In January, several media outlets wrote about a crimeware tool called FraudFox, which is marketed as a way to help crooks sidestep browser fingerprinting. However, FraudFox is merely the latest competitor to emerge in a fairly established marketplace of tools aimed at helping thieves cash out stolen cards at online merchants.

Another fraudster-friendly tool that’s been around the underground hacker forums even longer is called Antidetect. Currently in version, Antidetect allows users to very quickly and easily change components of the their system to avoid browser fingerprinting, including the browser type (Safari, IE, Chrome, etc.), version, language, user agent, Adobe Flash version, number and type of other plugins, as well as operating system settings such as OS and processor type, time zone and screen resolution.

Antidetect is marketed to fraudsters involved in ripping off online stores.

Antidetect is marketed to fraudsters involved in ripping off online stores.

The seller of this product shared the video below of someone using Antidetect along with a stolen credit card to buy three different downloadable software titles from gaming giant That video has been edited for brevity and to remove sensitive information; my version also includes captions to describe what’s going on throughout the video.

In it, the fraudster uses Antidetect to generate a fresh, unique browser configuration, and then uses a bundled tool that makes it simple to proxy communications through one of a hundreds of compromised systems around the world. He picks a proxy in Ontario, Canada, and then changes the time zone on his virtual machine to match Ontario’s.

Then our demonstrator goes to a carding shop and buys a credit card stolen from a woman who lives in Ontario. After he checks to ensure the card is still valid, he heads over the and uses the card to buy more than $200 in downloadable games that can be easily resold for cash. When the transactions are complete, he uses Antidetect to create a new browser configuration, and restarts the entire process — (which takes about 5 minutes from browser generation and proxy configuration to selecting a new card and purchasing software with it). Click the icon in the bottom right corner of the video player for the full-screen version.

I think it’s safe to say we can expect to see more complex anti-fingerprinting tools come on the cybercriminal market as fewer banks in the United States issue chipless cards. There is also no question that card-not-present fraud will spike as more banks in the US issue chipped cards; this same increase in card-not-present fraud has occurred in virtually every country that made the chip card transition, including Australia, Canada, France and the United Kingdom. The only question is: Are online merchants ready for the coming e-commerce fraud wave? Friday’s security updates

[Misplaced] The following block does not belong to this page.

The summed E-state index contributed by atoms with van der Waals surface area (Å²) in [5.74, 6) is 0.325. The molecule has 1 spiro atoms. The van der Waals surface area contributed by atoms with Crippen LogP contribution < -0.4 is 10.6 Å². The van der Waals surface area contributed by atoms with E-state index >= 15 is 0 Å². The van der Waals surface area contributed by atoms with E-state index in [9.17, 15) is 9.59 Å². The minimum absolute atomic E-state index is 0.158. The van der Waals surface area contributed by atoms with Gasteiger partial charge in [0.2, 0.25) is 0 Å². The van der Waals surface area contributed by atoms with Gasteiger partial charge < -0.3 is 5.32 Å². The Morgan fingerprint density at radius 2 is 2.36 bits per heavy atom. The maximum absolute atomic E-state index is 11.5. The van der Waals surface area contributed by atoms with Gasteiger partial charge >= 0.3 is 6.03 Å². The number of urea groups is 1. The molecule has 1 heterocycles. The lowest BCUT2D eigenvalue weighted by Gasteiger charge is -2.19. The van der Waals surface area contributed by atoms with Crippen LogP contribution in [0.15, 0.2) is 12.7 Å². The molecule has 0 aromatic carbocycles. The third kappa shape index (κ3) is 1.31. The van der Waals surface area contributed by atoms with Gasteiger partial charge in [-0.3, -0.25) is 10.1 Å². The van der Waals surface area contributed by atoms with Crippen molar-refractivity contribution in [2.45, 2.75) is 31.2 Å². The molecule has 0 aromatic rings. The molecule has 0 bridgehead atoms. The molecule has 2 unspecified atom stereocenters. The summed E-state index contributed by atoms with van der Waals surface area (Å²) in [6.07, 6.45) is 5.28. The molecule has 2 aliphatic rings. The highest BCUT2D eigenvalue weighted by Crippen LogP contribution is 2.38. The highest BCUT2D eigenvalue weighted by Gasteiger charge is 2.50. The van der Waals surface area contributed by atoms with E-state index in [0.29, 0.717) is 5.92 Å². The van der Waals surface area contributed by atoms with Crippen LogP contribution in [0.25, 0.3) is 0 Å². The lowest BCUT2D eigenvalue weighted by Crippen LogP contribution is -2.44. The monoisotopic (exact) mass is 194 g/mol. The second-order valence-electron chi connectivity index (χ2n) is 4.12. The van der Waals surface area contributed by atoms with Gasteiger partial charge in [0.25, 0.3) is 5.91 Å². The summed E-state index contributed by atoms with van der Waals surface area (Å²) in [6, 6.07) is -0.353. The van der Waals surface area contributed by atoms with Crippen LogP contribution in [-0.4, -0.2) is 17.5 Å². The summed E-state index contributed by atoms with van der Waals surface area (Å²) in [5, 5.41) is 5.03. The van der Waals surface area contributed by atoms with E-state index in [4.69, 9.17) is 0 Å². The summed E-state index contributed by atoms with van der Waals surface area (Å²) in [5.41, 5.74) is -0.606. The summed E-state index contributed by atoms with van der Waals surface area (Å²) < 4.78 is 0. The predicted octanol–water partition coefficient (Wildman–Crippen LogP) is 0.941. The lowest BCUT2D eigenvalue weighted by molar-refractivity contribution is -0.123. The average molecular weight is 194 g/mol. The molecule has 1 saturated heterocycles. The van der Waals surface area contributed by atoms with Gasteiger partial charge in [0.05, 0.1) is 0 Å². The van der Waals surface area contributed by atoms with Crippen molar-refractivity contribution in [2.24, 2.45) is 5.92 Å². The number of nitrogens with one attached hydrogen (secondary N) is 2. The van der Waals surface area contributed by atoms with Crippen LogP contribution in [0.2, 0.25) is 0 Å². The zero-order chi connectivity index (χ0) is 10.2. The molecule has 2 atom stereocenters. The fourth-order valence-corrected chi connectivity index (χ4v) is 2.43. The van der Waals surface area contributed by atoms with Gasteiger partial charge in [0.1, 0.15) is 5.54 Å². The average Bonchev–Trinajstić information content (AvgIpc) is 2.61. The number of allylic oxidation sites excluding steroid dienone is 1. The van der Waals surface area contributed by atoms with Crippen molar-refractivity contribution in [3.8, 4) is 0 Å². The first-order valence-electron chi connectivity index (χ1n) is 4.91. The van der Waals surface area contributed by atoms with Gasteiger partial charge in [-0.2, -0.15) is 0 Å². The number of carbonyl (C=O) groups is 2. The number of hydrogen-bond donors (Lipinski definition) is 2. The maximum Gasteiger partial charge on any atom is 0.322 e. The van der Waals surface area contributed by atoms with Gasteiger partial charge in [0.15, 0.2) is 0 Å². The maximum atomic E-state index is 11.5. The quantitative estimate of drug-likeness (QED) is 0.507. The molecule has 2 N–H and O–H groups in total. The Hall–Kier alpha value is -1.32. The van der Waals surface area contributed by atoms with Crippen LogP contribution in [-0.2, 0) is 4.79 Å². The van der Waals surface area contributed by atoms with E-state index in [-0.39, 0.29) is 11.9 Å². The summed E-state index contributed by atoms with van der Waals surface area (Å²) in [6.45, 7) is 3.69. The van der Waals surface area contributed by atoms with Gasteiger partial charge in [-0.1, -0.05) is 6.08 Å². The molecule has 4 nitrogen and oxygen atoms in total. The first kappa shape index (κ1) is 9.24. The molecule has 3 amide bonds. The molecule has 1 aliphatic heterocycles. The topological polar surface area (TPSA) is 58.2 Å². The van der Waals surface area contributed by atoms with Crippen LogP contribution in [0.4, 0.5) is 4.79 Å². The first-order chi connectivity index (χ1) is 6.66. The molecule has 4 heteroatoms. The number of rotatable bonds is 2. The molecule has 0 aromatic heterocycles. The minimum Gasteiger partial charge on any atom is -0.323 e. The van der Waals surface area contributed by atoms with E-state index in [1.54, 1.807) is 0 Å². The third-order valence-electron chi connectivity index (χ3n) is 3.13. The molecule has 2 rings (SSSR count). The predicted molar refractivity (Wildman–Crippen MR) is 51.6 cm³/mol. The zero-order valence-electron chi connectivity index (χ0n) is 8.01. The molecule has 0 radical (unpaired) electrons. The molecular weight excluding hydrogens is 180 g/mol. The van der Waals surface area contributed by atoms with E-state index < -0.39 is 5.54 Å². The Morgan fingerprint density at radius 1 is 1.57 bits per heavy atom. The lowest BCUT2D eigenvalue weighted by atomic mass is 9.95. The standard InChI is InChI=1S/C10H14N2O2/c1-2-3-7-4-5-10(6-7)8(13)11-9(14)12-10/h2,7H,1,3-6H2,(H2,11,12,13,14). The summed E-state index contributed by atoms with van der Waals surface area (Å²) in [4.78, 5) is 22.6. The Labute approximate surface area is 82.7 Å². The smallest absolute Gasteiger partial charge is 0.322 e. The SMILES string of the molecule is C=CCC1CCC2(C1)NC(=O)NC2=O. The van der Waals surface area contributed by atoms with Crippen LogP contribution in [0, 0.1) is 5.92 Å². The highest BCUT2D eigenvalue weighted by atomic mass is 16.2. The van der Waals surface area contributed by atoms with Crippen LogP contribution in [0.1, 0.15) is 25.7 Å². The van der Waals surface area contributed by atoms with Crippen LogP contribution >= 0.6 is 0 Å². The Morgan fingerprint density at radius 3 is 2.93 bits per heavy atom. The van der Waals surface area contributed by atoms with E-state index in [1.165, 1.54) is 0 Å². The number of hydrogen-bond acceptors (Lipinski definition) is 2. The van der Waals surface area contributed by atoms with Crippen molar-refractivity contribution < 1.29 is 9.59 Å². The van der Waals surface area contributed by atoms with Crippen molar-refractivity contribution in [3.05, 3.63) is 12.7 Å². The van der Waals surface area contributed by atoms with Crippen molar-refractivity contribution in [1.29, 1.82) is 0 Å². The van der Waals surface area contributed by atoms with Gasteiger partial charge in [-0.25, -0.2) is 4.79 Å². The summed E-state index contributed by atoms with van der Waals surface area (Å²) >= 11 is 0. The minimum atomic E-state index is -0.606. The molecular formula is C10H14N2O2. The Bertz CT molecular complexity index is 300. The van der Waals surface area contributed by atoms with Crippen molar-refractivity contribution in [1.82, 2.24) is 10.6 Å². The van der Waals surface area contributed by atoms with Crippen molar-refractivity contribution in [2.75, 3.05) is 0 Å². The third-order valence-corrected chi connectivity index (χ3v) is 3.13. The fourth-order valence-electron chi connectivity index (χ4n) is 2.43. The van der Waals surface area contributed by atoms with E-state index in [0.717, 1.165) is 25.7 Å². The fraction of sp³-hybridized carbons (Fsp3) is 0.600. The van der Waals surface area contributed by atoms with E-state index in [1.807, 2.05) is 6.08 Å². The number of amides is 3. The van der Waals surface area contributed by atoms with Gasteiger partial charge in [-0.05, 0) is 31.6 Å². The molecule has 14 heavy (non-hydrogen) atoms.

This post was syndicated from: and was written by: n8willis. Original post: at

CentOS has updated kernel
(C6: multiple vulnerabilities).

Debian has updated gnupg
(multiple vulnerabilities), libgcrypt11 (multiple vulnerabilities), movabletype-opensource (multiple vulnerabilities), and nss (data smuggling).

Fedora has updated krb5
(F21: multiple vulnerabilities)
and suricata (F21: multiple vulnerabilities).

Mageia has updated libarchive (M4: directory traversal), libssh2 (M4: denial of service), and qt3, qt4, qt5base (M4: denial of service).

openSUSE has updated flash-player (13.1, 13.2: multiple vulnerabilities), osc (13.1, 13.2: command injection), and wireshark (13.1, 13.2: multiple vulnerabilities).

Oracle has updated gnome-shell, clutter, cogl, mutter (O7:
lock screen bypass), httpd (O7: multiple vulnerabilities), ipa (O7: multiple vulnerabilities), kernel (O7: multiple vulnerabilities), krb5 (O7: multiple vulnerabilities), libreoffice (O7: code execution), libvirt (O7: multiple vulnerabilities), qemu-kvm (O7: multiple vulnerabilities), and thunderbird (O7: multiple vulnerabilities).

SUSE has updated bind
(SLE10: denial of service), flash-player (SLE12: multiple vulnerabilities), and osc (SLE12: command injection).

SANS Internet Storm Center, InfoCON: green: Malware targets home networks, (Fri, Mar 13th)

This post was syndicated from: SANS Internet Storm Center, InfoCON: green and was written by: SANS Internet Storm Center, InfoCON: green. Original post: at SANS Internet Storm Center, InfoCON: green

Malware researchers at Trend Micro have analyzed a malware that connects to the home routers and scan the home network then send the gathered information to CC before deleting it self .

TROJ_VICEPASS.A pretends to be an Adobe Flash update, once its run it will attempt to connect to the home router admin council using a predefined list of user names and passwords. If its succeed, the malware will scan the network for connected devices.

The malware scans for devices using HTTP, with a target IP range of 192.168.[0-6].0-192.168.[0-6].11, this IP range is hard-coded

Once the scans is finish it will encode the result using Base64 and encrypt it using a self-made encryption method. The encrypted result will be sent to a CC server via HTTP protocol.

After sending the results to the Command and Control server (CC) , it will delete itself from the victims computer. It uses the following command to do so:

  • exe /C ping -n 1 -w 3000 Nul Del %s

Such type of malware infection can be avoided using a very basic security techniques such as downloading updated and software from a trusted sources only and changing the default password of your equipments.

(c) SANS Internet Storm Center. Creative Commons Attribution-Noncommercial 3.0 United States License.